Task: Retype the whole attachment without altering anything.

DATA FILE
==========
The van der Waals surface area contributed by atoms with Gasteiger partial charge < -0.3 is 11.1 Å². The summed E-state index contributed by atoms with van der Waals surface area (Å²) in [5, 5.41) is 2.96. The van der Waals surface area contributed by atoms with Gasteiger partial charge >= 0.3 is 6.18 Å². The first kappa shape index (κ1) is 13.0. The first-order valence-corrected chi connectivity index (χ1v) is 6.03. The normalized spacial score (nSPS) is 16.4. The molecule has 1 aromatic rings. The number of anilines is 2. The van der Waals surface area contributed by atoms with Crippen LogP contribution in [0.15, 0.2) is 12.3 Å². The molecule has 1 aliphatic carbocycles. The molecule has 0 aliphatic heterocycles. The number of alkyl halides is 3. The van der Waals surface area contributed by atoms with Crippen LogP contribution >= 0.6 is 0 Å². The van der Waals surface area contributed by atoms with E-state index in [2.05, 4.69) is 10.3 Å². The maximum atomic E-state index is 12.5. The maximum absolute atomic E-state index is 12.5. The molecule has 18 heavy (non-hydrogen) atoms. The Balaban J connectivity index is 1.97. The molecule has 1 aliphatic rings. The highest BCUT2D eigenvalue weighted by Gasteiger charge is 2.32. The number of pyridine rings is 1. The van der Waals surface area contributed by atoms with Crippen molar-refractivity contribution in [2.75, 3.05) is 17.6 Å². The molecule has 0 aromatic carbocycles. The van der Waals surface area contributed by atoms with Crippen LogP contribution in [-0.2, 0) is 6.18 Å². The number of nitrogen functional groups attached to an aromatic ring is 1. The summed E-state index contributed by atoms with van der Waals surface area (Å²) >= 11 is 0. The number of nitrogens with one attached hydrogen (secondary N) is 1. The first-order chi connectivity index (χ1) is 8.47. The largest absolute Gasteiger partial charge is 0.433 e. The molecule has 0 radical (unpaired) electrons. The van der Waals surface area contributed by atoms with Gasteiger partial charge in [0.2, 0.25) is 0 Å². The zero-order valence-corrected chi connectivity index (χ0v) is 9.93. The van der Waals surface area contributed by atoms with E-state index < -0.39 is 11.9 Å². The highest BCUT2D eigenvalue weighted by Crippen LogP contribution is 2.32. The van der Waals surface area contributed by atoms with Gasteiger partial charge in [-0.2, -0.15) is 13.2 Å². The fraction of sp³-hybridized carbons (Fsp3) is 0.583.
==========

The van der Waals surface area contributed by atoms with Gasteiger partial charge < -0.3 is 11.1 Å². The summed E-state index contributed by atoms with van der Waals surface area (Å²) in [5, 5.41) is 2.96. The van der Waals surface area contributed by atoms with Gasteiger partial charge >= 0.3 is 6.18 Å². The first kappa shape index (κ1) is 13.0. The first-order valence-corrected chi connectivity index (χ1v) is 6.03. The normalized spacial score (nSPS) is 16.4. The molecule has 1 aromatic rings. The number of anilines is 2. The van der Waals surface area contributed by atoms with Crippen LogP contribution in [0.15, 0.2) is 12.3 Å². The molecule has 1 aliphatic carbocycles. The molecule has 0 aliphatic heterocycles. The number of alkyl halides is 3. The van der Waals surface area contributed by atoms with Crippen LogP contribution >= 0.6 is 0 Å². The van der Waals surface area contributed by atoms with E-state index in [2.05, 4.69) is 10.3 Å². The maximum atomic E-state index is 12.5. The maximum absolute atomic E-state index is 12.5. The molecule has 18 heavy (non-hydrogen) atoms. The Balaban J connectivity index is 1.97. The molecule has 1 aliphatic rings. The highest BCUT2D eigenvalue weighted by Gasteiger charge is 2.32. The number of pyridine rings is 1. The van der Waals surface area contributed by atoms with Crippen molar-refractivity contribution in [2.75, 3.05) is 17.6 Å². The molecule has 0 aromatic carbocycles. The van der Waals surface area contributed by atoms with Crippen LogP contribution in [-0.2, 0) is 6.18 Å². The number of nitrogen functional groups attached to an aromatic ring is 1. The summed E-state index contributed by atoms with van der Waals surface area (Å²) >= 11 is 0. The number of nitrogens with one attached hydrogen (secondary N) is 1. The first-order chi connectivity index (χ1) is 8.47. The largest absolute Gasteiger partial charge is 0.433 e. The molecule has 0 radical (unpaired) electrons. The van der Waals surface area contributed by atoms with Gasteiger partial charge in [0.2, 0.25) is 0 Å². The zero-order valence-corrected chi connectivity index (χ0v) is 9.93. The van der Waals surface area contributed by atoms with E-state index < -0.39 is 11.9 Å². The highest BCUT2D eigenvalue weighted by Crippen LogP contribution is 2.32. The van der Waals surface area contributed by atoms with Gasteiger partial charge in [-0.2, -0.15) is 13.2 Å². The fraction of sp³-hybridized carbons (Fsp3) is 0.583.